HemAware is conducting a series of interviews with recipients of the NHF-Shire Clinical Fellowship. It is funded through the generous support of Shire. The objective of this grant is to increase the number of skilled clinicians committed to providing comprehensive care for individuals with bleeding and clotting disorders and to prepare recipients for academic careers.
This interview was conducted with Brian Branchford, MD. He is a pediatric hematologist at the Children’s Hospital of Colorado in Aurora. The fellowship was funded from 2010 to 2012.
Why did you decide to study medicine?
A sense of personal frustration at not being able to help several family members and friends who were diagnosed with serious illnesses, followed by esteem for the physicians who oversaw their care, cemented Branchford’s decision to pursue a medical career. “I appreciated the physicians who were able to help them,” he says. “I thought it was a nice idea to be able to give that back.” Branchford received his BA degree in biology from Lawrence University in Appleton, Wisconsin, and his medical degree from the University of Wisconsin-Madison.
What initially attracted you to hematology?
Simply put, it made sense, says Branchford. Complicated neuronal pathways and hormonal feedback loops were difficult concepts to grasp, he says. “But with hematology, I could look under the microscope and there it was—these cells are normal, but those are not.” He could visualize the intravascular pathologic process better in hematology than in other specialties. It may have been “directly related to seeing the movie Fantastic Voyage at an early, highly impressionable age,” he says.
How did the training and mentorship you received as an NHF-Shire Clinical Fellow affect your decision to pursue clinical care and/or research in bleeding disorders?
One of Branchford’s mentors for the fellowship, Neil Goldenberg, MD, got him interested in evaluating risk factors for pediatric thrombosis. “When I started working with him, I found out just how much potential there is to move the field forward.” Evaluation, management and prevention of such blood clots have become Branchford’s clinical niche today.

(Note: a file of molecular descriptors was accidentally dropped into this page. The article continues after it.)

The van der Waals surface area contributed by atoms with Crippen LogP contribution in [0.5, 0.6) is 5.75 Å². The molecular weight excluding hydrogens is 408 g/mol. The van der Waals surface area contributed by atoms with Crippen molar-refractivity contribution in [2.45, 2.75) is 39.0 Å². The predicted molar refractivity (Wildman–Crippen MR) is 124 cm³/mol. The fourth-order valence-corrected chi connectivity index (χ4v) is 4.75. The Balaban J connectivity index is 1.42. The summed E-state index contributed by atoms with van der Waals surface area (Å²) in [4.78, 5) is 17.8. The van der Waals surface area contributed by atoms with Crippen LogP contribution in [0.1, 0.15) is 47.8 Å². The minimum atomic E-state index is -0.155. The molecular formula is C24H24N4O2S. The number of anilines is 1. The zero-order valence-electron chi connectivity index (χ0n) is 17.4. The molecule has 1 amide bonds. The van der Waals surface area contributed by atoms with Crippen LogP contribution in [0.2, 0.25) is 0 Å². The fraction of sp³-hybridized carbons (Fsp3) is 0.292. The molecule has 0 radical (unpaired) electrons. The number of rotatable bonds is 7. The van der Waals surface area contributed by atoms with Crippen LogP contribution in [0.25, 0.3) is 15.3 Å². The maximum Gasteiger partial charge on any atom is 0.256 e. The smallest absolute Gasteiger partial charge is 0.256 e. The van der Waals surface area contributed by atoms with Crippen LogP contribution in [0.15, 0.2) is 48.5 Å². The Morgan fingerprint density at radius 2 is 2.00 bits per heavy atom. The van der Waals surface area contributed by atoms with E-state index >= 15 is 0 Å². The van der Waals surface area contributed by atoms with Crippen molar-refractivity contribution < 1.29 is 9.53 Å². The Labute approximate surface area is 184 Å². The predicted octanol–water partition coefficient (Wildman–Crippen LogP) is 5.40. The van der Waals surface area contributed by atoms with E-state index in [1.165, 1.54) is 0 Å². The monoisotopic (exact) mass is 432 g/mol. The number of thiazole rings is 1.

Are you still engaged in the clinical aspects of patient care or bleeding disorders research? In what aspect of care are you most interested?
Although Branchford does six weeks of inpatient service at the Children’s Hospital every year, seeing all manner of patients, the majority of his clinical time is spent with pediatric patients who have bleeding disorders or blood clots. “Most of my patients have had blood clots in an extremity or pulmonary vessel,” he says. The cause could be anything from trauma or injury to surgery or infection, or to a central venous access device. “I’m leading a large group at our hospital, as well as a 74-hospital national group that are both trying to institute prevention standards for this.”
Did your NHF-Shire Clinical Fellowship assist in advancing your own position at your institution? Or did it serve as a building block to further your career in coagulation?
“The latter probably led to the former,” says Branchford. At his institution, the fellows doing oncology research during their second and their years are covered by a training grant from NIH, but not so for the fellows doing hematology research. The NHF-Shire Clinical Fellowship secured his position financially. It involved research in the lab of his mentor, Jorge DiPaola, MD, that was recognized on national and international platforms, reflecting positively on Branchford’s institution.
“The past record of my successful application for this clinical fellowship and the high-quality data (soon to be published) that were generated during its course probably made my section chief more likely to hire me for a faculty position after the fellowship,” Branchford says.
Where do you think bleeding disorders research and clinical care may be headed in the near future? In the next decade?
“The big new thing is long-acting factor replacement products and figuring out what the best options are for particular patients,” says Branchford.
In the next 10 years, he’s placing his bet squarely on gene therapy. “It has the potential to provide an actual cure for the disease,” he says. His institution is planning to take part in a gene therapy trial headed by Paul E. Monahan, MD, at the University of North Carolina at Chapel Hill.
What profession would you be in if you weren’t in medicine?
Without hesitation, Branchford says wildlife photography. “I like to travel, and it seems a reasonable way to get paid for it,” he says with a laugh.